II.

A first thing to consider to understand this parable is that Scriptures often portray heaven with feasts and banquets. When we follow Divine Service, Setting I, we often sing “This is the feast of victory for our God.” That song is based on a passage from Revelation that says in part, “Let us rejoice and exult and give Him the glory, for the marriage of the Lamb has comeblessed are those who are invited to the marriage supper of the Lamb.” (Rev. 19:7, 9) The context is, of course, heaven. In the parable, the master of the house is our Lord God, even Christ Himself. The servant represents the prophets and apostles, whose ministries were to call people to Christ’s feast. Their ministries continue even now through the written Word of God. Those who were first invited in the parable are those whom the prophets, apostles, and Lord came to call – the lost sheep of the house of Israel. Yet, as we witness throughout Scripture, God’s people constantly rejected Him.

In the parable, the servant was sent into the streets and lanes of the city to gather up the outcasts. These represent those of Israel who did receive Jesus. Our Lord often ate with tax collectors and sinners, not because He condoned their lifestyles, but because those who have great sin are those in greatest need of a savior. The last group invited to the banquet were those on the way out of town and who were already outside. That is the category we fall in. We are on the outside, first, because we were not born offspring of Abraham. More seriously, however, is that we were born outside of God’s mercy through the Fall into Sin. By our birth of flesh and blood, we inherited the corruption of sin. We were born without faith or love for God, and with the desire to sin. We were born without any expectation or right to eat bread in the kingdom of God.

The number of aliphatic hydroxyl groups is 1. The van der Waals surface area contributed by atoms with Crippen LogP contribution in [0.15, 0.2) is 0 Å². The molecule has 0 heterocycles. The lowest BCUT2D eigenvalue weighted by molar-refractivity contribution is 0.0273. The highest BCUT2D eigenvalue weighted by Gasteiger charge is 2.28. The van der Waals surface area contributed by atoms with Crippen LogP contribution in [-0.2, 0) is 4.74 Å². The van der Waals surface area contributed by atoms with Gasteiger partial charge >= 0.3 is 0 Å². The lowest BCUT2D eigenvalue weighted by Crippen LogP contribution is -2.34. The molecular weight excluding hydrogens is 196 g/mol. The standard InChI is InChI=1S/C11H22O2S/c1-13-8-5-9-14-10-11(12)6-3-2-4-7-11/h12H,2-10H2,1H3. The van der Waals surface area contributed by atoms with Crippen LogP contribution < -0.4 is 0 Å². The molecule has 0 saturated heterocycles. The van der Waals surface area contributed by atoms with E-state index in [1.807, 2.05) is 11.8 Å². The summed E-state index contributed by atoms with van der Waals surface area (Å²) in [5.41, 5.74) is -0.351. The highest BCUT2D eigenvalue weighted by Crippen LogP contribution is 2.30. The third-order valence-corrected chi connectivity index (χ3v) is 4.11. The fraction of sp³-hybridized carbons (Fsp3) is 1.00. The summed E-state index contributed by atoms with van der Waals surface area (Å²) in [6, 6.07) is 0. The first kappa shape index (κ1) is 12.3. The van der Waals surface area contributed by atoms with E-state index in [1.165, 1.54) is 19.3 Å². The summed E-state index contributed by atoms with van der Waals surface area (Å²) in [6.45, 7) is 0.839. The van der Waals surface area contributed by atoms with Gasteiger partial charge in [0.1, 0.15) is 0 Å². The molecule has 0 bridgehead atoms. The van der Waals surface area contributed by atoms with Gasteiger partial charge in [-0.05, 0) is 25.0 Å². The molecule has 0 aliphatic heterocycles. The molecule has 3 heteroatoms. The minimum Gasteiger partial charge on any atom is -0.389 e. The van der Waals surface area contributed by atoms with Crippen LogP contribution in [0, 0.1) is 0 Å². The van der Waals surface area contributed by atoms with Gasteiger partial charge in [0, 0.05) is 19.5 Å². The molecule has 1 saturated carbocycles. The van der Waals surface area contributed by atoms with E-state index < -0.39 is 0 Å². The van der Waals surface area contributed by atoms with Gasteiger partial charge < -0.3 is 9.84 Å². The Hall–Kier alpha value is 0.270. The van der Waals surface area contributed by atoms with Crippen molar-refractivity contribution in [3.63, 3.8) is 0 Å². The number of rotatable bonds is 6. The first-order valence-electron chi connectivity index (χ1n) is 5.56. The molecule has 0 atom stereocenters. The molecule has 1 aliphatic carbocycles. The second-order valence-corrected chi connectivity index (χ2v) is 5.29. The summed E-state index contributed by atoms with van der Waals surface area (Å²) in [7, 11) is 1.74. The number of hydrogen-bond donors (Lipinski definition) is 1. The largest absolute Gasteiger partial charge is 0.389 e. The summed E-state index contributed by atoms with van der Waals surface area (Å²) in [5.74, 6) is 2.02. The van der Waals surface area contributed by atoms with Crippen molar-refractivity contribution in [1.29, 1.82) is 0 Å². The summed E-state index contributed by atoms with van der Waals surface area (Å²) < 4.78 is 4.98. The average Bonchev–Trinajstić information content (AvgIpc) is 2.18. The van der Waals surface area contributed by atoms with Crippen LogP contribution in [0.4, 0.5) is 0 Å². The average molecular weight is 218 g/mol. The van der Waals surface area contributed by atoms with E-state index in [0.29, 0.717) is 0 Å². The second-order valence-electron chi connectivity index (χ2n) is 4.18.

The Lord had mercy on us, however, and sent His Son to redeem us. Jesus became our savior by bearing our sin in His body on the cross. With His blood, Jesus atoned for our evil deeds and bought us back from the clutches of death and the devil. Through the Word, He has brought us to faith and into His Kingdom, the Church. Here in the Supper and into eternity He invites us to eat at His blessed feast, which we ourselves have neither merited nor deserved.

III.

The parable today is a good illustration of the Second Petition. In this petition, we ask that God’s kingdom would come to us also. Let’s answer the question, “How does God’s kingdom come,” together. (pg. 324)  “God’s kingdom comes when our heavenly Father gives us His Holy Spirit, so that by His grace we believe His holy Word and lead godly lives here in time and there in eternity.” Although I said that we are represented by those on the outside of the city in the parable, it is also true that we are among those given to make excuses. Although we have been brought into the family of God through our Baptism into Christ, we remain in the flesh. And, insofar as we are in the flesh, it continues to fight against us and we against our own sinful nature.

We ask in this petition that the Lord, who has given us so generously of His Spirit through the Word, would continue to grant us the same Holy Spirit. We ask that we would be given ears that hear when He calls, and that we would not be waylaid by the world and its temptations. We ask that we would treasure His Word in our lives, whenever it is read, preached, or sung and that this love for Him would spread to all the world. Although we, by nature, have no right to eat bread in the kingdom of God, we thank Him today for bringing us to His feast, both now and in the life to come. Amen.